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National Celebrations Classical Concert

Marcos Moreno

By C. Wall

The European Symphony Orchestra returned to St Michael’s Cave to sound in the Philharmonic Society’s Season with the orchestral works of a single composer.

The Fourth Symphony of Pyotr Ilyich Tchaikovsky was rarely loved in the years after its premiere.

The composer didn’t help by trying to explain the form, which led critics to reduce the intricate first movement to a crude description of Fate.

Others have seen Tchaikovsky’s form experiments as an autobiographical reaction to the contemporary failure of his marriage.

Conductor Denis Vlasenko showed little concern for such nonsense.

The opening fanfare was bold and brassy as Imperial Russia, though the orchestra did not dispense with an introspective tone for the early development.

The dance-like central section was elegant if always tense, yielding to languid woodwind, and raised towards a passionate climax of the long first movement.

I found the opening of the second a little too plaintive, but enjoyed the twisty teasing out of the principal themes.

The brisk pizzicato of the third movement was uninvolving, but the fourth provided a wonderful display of controlled exuberance, loud and thrilling, with a stately finish.

It’s easy to forget that the Romeo and Juliet Fantasy Overture is a proper symphonic poem, so familiar are we with the appropriation of its love theme as Hollywood shorthand.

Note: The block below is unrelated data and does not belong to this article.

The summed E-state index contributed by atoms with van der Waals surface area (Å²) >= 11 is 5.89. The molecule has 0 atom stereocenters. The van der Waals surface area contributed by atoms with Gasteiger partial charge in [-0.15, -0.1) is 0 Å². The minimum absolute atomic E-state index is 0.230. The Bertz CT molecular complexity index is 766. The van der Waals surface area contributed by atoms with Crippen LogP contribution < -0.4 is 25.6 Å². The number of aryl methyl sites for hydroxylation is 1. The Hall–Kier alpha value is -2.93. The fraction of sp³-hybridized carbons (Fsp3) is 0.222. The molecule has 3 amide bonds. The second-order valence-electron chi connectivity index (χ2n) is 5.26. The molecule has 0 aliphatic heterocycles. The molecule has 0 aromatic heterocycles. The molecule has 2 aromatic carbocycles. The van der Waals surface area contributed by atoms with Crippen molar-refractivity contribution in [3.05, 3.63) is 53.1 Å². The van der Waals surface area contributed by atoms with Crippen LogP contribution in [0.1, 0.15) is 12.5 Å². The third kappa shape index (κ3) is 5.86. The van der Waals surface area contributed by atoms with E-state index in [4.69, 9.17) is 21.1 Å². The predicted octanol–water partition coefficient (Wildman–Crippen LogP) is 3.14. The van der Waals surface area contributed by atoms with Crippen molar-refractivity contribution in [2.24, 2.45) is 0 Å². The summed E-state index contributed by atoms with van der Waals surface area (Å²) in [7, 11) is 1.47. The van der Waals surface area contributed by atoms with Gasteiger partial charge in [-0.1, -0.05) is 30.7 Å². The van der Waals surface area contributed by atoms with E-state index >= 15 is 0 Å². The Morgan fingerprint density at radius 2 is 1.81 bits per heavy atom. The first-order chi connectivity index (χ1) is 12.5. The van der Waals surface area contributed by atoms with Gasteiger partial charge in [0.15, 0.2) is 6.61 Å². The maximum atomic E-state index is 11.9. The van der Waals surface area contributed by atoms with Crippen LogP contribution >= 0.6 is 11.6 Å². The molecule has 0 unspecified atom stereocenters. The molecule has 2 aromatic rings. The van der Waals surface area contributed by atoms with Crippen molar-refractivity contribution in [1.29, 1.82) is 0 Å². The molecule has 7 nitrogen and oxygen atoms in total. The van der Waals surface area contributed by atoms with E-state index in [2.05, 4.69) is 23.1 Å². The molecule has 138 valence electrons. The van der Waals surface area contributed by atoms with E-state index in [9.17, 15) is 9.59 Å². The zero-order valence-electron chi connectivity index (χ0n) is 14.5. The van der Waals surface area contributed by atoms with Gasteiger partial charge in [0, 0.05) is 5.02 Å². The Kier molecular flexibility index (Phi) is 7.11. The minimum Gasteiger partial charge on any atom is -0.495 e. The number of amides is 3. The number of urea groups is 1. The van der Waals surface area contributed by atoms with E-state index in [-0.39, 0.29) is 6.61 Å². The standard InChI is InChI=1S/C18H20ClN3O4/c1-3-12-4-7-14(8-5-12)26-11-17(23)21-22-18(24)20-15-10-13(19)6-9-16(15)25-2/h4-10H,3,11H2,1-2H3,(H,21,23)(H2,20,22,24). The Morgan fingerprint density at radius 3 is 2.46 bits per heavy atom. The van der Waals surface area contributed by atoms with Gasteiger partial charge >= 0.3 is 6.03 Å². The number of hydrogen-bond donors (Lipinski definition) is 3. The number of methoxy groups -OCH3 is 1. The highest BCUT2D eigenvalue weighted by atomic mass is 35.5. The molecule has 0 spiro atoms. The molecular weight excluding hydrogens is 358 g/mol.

Our orchestra played the Friar Laurence opening with Orthodox solemnity, quiet but lacking some certainty.

The conflict theme was aggressive and rambunctious, though the love swooned in the right places. I found little fault in the orchestration, though there was insufficient sense of the passionate narrative Tchaikovsky describes with such economy.

In contrast the 1812 Festival Overture brought the audience to its feet.

The 1812 Overture in one of a handful of patriotic hymns that the whole world feels entitled to enjoy: it even quotes another such piece, La Marseillaise, which Tchaikovsky anachronistically associates with the French.

Vlasenko’s progressive build-up showed the gentle patience of a Kutusov, and like that great general rewarded the audience with an explosive payoff.

Many of us will have heard the 1812 played with real cannons, which aren’t exactly in short supply in Gibraltar, and this made the orchestral mimicry of gunfire all the more impressive.

But Vlasenko was conducting music, not sound effects, and the Russian church bells knew where to drown out the cannon percussion.

It might not be the most obvious piece to usher in our own National Celebrations, but it certainly went down well.

Pics: Marcos Moreno

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